The pleated paper in annular form is dropped into the can before the top wall 23 is applied and then there is positioned within the center opening of the pleated form and against the edges 25 thereof a cylindrical member in the form of a helix or wire spring 26 which is of a size to engage the edges 25 of the pleats and prevent the pleats from being forced radially inwardly. The spring assists in maintaining the pleats against the ribs 17, 18 and 19 and also centralize the opening through the pleated .form within the can. This opening will register with the openings 22 and 24 in the ends of the can. After the helix is in place, gasket 13 of soft material is positioned on the upper end of the pleats and then the can top is placed in position, pressure is applied, and the top is rolled into sealed engagement as at 28. There is sufficient pressure provided on the ends of the can and toward each other so that a good seal against passage of the contaminant is formed at the ends of the pleats. Should there by any irregularities in the axial length of the can, the pressure will ybe sufficient to compress the can 15 axially by forcing the ribs 17, 1S and 19 inwardly to an extent necessary to cause the can to conform to a desired length. In some cases, the pressure applied could be sufficient to place the gaskets 13 under a predetermined pressure for sealing as the ribs are compressed.

In operation, the liquid passes through the openings 16 in the cylindrical Wall 15 thence through the pleated paper or possibly through the sealing gasket 13 to the center opening while leaving its contaminant deposited on the paper or on the sealing gasket. By this means, a very inexpensive contaminant seal is provided for the ends of the pleated paper. The pleated paper is well supported both against pressures inwardly or pressures outwardly and a satisfactory cartridge is formed.

I claim:

A filter comprising a can having a cylindrical wall and end walls firmly secured thereto, a filter member in the can and comprising an annulus formed of filtrate permeable paper provided with pleats that extend parallel to the axis of the annulus, a soft fibrous gasket having resilient properties confined between each end wall of the can and the ends of said pleats, and said cylindrical wall having a plurality of annular inwardly protruding, hollow ribs adapted to hold the pleats away from the sides of the can and buckle under pressure to make the can wall longitudinally compressible, whereby said ends can be forced against the resilient gaskets by compressing the can longitudinally to reduce its length and thereby embed the ends of the pleats permanently in these gaskets to close the ends of such pleats.

References Cited in the file of this patent UNITED STATES PATENTS 1,690,564 Ward Nov. 6, 1928 2,239,868 Williams Apr. 29, 1941 2,413,991 Newman Jan. 7, 1947 2,468,862 Briggs May 3, 1949 2,577,169 Von Pentz Dec. 4, 1951 2,627,350 Wicks Feb. 3, 1953 2,642,187 Bell June 16, 1953 2,675,127 Layte Apr. 13, 1954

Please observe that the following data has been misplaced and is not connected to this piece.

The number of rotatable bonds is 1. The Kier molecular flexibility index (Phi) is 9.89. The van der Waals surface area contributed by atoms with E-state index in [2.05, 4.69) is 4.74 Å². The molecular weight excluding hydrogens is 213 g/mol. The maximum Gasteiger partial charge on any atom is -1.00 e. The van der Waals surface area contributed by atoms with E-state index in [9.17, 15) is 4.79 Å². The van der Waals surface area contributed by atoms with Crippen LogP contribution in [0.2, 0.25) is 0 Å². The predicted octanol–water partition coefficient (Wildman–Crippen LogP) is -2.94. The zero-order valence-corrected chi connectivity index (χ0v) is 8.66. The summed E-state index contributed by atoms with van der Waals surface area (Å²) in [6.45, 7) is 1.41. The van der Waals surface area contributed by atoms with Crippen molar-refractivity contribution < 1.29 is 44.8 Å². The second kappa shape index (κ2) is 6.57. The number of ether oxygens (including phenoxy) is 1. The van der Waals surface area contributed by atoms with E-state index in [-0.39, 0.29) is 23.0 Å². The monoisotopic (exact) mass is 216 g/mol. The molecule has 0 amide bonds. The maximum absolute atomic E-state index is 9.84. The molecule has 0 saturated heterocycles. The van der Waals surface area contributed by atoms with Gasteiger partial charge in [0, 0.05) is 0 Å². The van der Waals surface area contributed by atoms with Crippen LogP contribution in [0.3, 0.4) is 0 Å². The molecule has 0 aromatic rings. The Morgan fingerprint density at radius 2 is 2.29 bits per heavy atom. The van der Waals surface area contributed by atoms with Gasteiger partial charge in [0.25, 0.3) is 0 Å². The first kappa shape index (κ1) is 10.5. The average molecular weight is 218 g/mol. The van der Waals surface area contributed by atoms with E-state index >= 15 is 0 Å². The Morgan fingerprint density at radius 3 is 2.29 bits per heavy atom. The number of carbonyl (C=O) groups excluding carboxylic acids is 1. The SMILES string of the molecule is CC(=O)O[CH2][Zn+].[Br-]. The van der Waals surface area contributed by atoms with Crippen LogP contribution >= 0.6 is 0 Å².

Patent Citations
Cited PatentFiling datePublication dateApplicantTitle
US1690564 *Feb 4, 1927Nov 6, 1928Motor Improvements IncSpiral filter
US2239868 *Oct 27, 1938Apr 29, 1941Motor Improvements IncFilter
US2413991 *Oct 13, 1943Jan 7, 1947Marvel Engineering CompanyFilter
US2468862 *Oct 22, 1943May 3, 1949Southwick W BriggsFluid filtering element
US2577169 *Mar 29, 1949Dec 4, 1951Pentz Benjamin H VonOil filter
US2627350 *Jan 12, 1949Feb 3, 1953Wix Accessories CorpFilter cartridge
US2642187 *Jan 11, 1950Jun 16, 1953Purolator Products IncFilter unit construction
US2675127 *Jun 14, 1951Apr 13, 1954Purolator Products IncOil filter element construction
Referenced by
Citing PatentFiling datePublication dateApplicantTitle
US3054507 *Jan 5, 1955Sep 18, 1962Wix CorpReplaceable filter cartridges
US3178025 *Jul 18, 1962Apr 13, 1965Gen Motors CorpDry cleaning filter with adsorbent means
US3223241 *Jul 16, 1962Dec 14, 1965Bendix CorpFuel quality testing device
US3241680 *Sep 12, 1962Mar 22, 1966Wix CorpFilter
US5587066 *Feb 8, 1994Dec 24, 1996Dana CorporationBarrel shaped spring center tube for a fluid filter
US5647950 *Mar 9, 1995Jul 15, 1997Pall CorporationFilter assembly with a spin welded end cap
US5776342 *Mar 5, 1996Jul 7, 1998Pall CorporationFilter assembly
US5871645 *Aug 25, 1997Feb 16, 1999Pall CorporationFilter arrangement including a non-perforated housing and an axially pleated filter pack
US6103120 *Oct 23, 1995Aug 15, 2000Pall CorporationFluid processing apparatus
US6110368 *Jun 7, 1996Aug 29, 2000Pall CorporationFluid processing apparatus
US7066338 *Dec 17, 1999Jun 27, 2006Filter Technology Australia Pty LimitedFilter element with anti-tracking ribs
US7731886Oct 22, 2004Jun 8, 2010Filter Technology Australia Pty Ltd.Method of manufacturing a filter cartridge
US20050108867 *Oct 22, 2004May 26, 2005Filter Technology Australia Pty LimitedFilter cartridge and process
DE102004063346A1 *Dec 23, 2004Jul 13, 2006Mann + Hummel GmbhConcentric filter is made from folded paper, non-woven or melt-blown fabric which is bonded to end disks and is supported by helix made from plastic or metal
Classifications
U.S. Classification210/493.1, 210/484, 210/493.2
International ClassificationB01D27/06, B01D27/00
Cooperative ClassificationB01D27/06
European ClassificationB01D27/06